France’s banning of the ‘Burqini’ is the rejection of its founding principles.

The debate apropos to France banning the ‘burqini’ is one which has been ongoing all summer. I became privy to the situation after an article by the telegraph came across my newsfeed, and I have to say that unfortunately, I was not surprised. 

A France which prides itself for liberté, égalité, fraternitéhas unfortunately fallen short in recent times, with more social division and social prejudice arising within the country, due to the public suppression and rejection of religion; the consequent of which has led to violent eruptions. It is also precisely through the social persecution of the wider islamic community in such acts which aim to strip them of their beliefs, that it seems that the French government are validating individuals’ fears, rather than attempting to diffuse them. I personally believe that the government has made very little effort to try to remedy the severance, and have instead trumped the terrorist acts  as a way to divert the attention away from their own failed model of harmony. 

Now, I have to ask, what differentiates the ban on burqini from the extremists’ reinforcement of it? French secularity (or laïcité), which originally signified the separation of the church and state , has in recent times come to mean the complete refusal of religion in secular society. Ironically, laïcité (according to the 1905 Loi de séparation des Églises et de l’État) also outlines the absence of government in the involvement of religious affairs, although it seems more recently that the government has been battling to maintain the reins on religious expression, whilst simultaneously refusing to acknowledge its existence.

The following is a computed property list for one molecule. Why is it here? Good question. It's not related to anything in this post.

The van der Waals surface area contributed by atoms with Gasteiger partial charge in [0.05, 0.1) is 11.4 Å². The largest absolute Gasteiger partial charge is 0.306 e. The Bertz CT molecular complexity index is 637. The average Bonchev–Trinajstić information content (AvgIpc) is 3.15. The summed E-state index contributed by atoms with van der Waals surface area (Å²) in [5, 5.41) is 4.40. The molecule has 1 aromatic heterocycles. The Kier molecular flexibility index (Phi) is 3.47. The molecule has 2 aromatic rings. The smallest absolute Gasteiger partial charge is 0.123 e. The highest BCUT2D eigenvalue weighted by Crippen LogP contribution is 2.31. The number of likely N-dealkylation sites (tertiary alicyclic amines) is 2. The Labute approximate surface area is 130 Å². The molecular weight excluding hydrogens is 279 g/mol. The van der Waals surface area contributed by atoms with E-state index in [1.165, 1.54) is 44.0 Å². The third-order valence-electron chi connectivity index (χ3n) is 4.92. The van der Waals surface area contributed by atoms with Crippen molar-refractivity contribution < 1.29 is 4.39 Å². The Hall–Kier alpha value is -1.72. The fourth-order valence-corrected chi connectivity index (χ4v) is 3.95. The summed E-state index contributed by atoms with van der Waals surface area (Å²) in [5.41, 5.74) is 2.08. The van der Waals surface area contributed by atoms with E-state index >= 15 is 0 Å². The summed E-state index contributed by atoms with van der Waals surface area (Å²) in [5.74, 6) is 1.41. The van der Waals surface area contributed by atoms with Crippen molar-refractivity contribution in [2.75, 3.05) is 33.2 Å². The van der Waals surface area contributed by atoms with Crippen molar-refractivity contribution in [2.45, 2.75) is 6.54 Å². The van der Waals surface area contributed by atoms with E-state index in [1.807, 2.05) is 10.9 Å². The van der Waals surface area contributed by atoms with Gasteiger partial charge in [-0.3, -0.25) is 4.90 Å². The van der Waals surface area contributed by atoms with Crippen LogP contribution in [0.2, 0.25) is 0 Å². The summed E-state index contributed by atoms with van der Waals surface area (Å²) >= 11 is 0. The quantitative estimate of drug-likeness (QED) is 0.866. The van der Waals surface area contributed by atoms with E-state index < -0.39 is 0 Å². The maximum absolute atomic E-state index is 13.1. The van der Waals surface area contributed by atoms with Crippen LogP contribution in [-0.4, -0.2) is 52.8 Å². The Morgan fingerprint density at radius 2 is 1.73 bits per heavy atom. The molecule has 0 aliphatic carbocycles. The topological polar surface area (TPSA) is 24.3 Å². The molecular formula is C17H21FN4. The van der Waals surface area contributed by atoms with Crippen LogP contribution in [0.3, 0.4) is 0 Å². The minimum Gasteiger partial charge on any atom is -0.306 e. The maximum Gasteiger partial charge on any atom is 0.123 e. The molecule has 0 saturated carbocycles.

It seems that the more the french political figures attempt to justify their reasoning, the deeper they dig a pit for their ignorant policies. Cannes’ mayor, Mr Lisnard decreed the burqini ban on the basis that “access to beaches and for swimming is banned to anyone who does not have (bathing apparel) which respects good customs and secularism”. I can only assume that Mr Lisnard is unfamiliar with the history of the bathing apparel, for as late as the 1920s more ‘conservative’ bathing suits were sported. One of the main reasons why bikinis came to be as we know them today, was due to a ration cut during WWII, when the United States War Production Board mandated a 10% reduction in fabric usage for the production of woman beachwear, in order to replenish their supply for military apparel. 

Lisnard continues to say, “beachwear which ostentatiously displays religious affiliation, when France and places of worship are currently the target of terrorist attacks, is liable to create risks of disrupting public order (crowds, scuffles etc) which it is necessary to prevent”. It seems that with this phrase alone Mr Lisnard has classified that all Muslims who choose to wear ‘ostentatious’ religious clothing, have naturally pledged alliance to ISIS. I’ll give him the benefit of the doubt that he sounds a lot more intelligent speaking in French. 

When the head of municipal services however attempts to clarify Lisnard’s blunder, he ends up saying something equally as ignorant: “we are not talking about banning the wearing of religious symbols on the beach…but ostentatious clothing which refers to an allegiance to terrorist movements which are at war with us.” This dull-witted statement brings back to mind the instance earlier this year in March, when Ms Rossignol, France’s women’s right minister publicly declared that Muslim women who wear headscarves are just like “negroes who accepted slavery.” Who are hiring these people? 

The head Imam of Florence, Izzedin Elzir, has challenged France’s ban on burqinis by reposting photos on facebook of nuns splashing and dilly-dallying around in their habits; only to find the next morning that his account was blocked. 

Photo posted by Imam, Izzedin Elzir before his facebook account was blocked

It has gone past the point where France can say that they are protecting the interest of french secularism. French secularism is no more than a phantom of an idealised past. It seems that the French government has forgotten the old utilitarian thumb of rule, you cannot discern the needs of the community if you cannot even begin to acknowledge those of the individuals. 

There is no longer a separation between state and religion but rather a battle for supremacy. Call it what you want– in the name of ‘french secularism’ or a ‘jihad war’, you cannot liberate a people through any type of imposition.  

Interesting reads:


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